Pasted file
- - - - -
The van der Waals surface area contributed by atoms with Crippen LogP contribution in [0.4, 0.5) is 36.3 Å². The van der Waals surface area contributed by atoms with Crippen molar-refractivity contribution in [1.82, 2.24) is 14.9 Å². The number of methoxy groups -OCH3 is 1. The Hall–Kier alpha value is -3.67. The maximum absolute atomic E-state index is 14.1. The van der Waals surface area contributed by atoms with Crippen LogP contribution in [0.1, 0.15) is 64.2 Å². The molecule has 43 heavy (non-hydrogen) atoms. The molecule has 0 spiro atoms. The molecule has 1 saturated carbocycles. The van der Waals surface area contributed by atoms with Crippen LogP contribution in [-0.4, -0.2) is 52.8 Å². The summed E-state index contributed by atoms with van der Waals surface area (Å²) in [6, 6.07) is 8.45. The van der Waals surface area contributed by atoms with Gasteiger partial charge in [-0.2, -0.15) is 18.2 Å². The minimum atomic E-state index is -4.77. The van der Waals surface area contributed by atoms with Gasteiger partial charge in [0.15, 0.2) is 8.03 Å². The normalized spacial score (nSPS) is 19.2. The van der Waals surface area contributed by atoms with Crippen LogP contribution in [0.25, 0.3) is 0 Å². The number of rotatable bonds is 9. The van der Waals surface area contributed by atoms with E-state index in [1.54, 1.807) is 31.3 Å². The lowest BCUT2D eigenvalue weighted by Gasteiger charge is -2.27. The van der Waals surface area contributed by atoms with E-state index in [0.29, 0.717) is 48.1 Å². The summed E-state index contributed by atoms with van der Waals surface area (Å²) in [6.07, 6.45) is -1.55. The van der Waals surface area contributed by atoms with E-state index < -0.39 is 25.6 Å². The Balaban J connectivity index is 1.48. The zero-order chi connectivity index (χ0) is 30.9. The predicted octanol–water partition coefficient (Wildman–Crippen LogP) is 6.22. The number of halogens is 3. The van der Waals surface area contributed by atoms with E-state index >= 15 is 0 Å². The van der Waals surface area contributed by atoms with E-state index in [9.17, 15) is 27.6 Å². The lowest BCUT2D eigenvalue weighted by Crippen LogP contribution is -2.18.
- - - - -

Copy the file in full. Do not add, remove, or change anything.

The van der Waals surface area contributed by atoms with Crippen LogP contribution in [0.4, 0.5) is 36.3 Å². The van der Waals surface area contributed by atoms with Crippen molar-refractivity contribution in [1.82, 2.24) is 14.9 Å². The number of methoxy groups -OCH3 is 1. The Hall–Kier alpha value is -3.67. The maximum absolute atomic E-state index is 14.1. The van der Waals surface area contributed by atoms with Crippen LogP contribution in [0.1, 0.15) is 64.2 Å². The molecule has 43 heavy (non-hydrogen) atoms. The molecule has 0 spiro atoms. The molecule has 1 saturated carbocycles. The van der Waals surface area contributed by atoms with Crippen LogP contribution in [-0.4, -0.2) is 52.8 Å². The summed E-state index contributed by atoms with van der Waals surface area (Å²) in [6, 6.07) is 8.45. The van der Waals surface area contributed by atoms with Gasteiger partial charge in [-0.2, -0.15) is 18.2 Å². The minimum atomic E-state index is -4.77. The van der Waals surface area contributed by atoms with Gasteiger partial charge in [0.15, 0.2) is 8.03 Å². The normalized spacial score (nSPS) is 19.2. The van der Waals surface area contributed by atoms with Crippen LogP contribution in [0.25, 0.3) is 0 Å². The number of rotatable bonds is 9. The van der Waals surface area contributed by atoms with E-state index in [1.54, 1.807) is 31.3 Å². The lowest BCUT2D eigenvalue weighted by Gasteiger charge is -2.27. The van der Waals surface area contributed by atoms with E-state index in [0.29, 0.717) is 48.1 Å². The summed E-state index contributed by atoms with van der Waals surface area (Å²) in [6.07, 6.45) is -1.55. The van der Waals surface area contributed by atoms with E-state index < -0.39 is 25.6 Å². The Balaban J connectivity index is 1.48. The zero-order chi connectivity index (χ0) is 30.9. The predicted octanol–water partition coefficient (Wildman–Crippen LogP) is 6.22. The number of halogens is 3. The van der Waals surface area contributed by atoms with E-state index >= 15 is 0 Å². The van der Waals surface area contributed by atoms with E-state index in [9.17, 15) is 27.6 Å². The lowest BCUT2D eigenvalue weighted by Crippen LogP contribution is -2.18.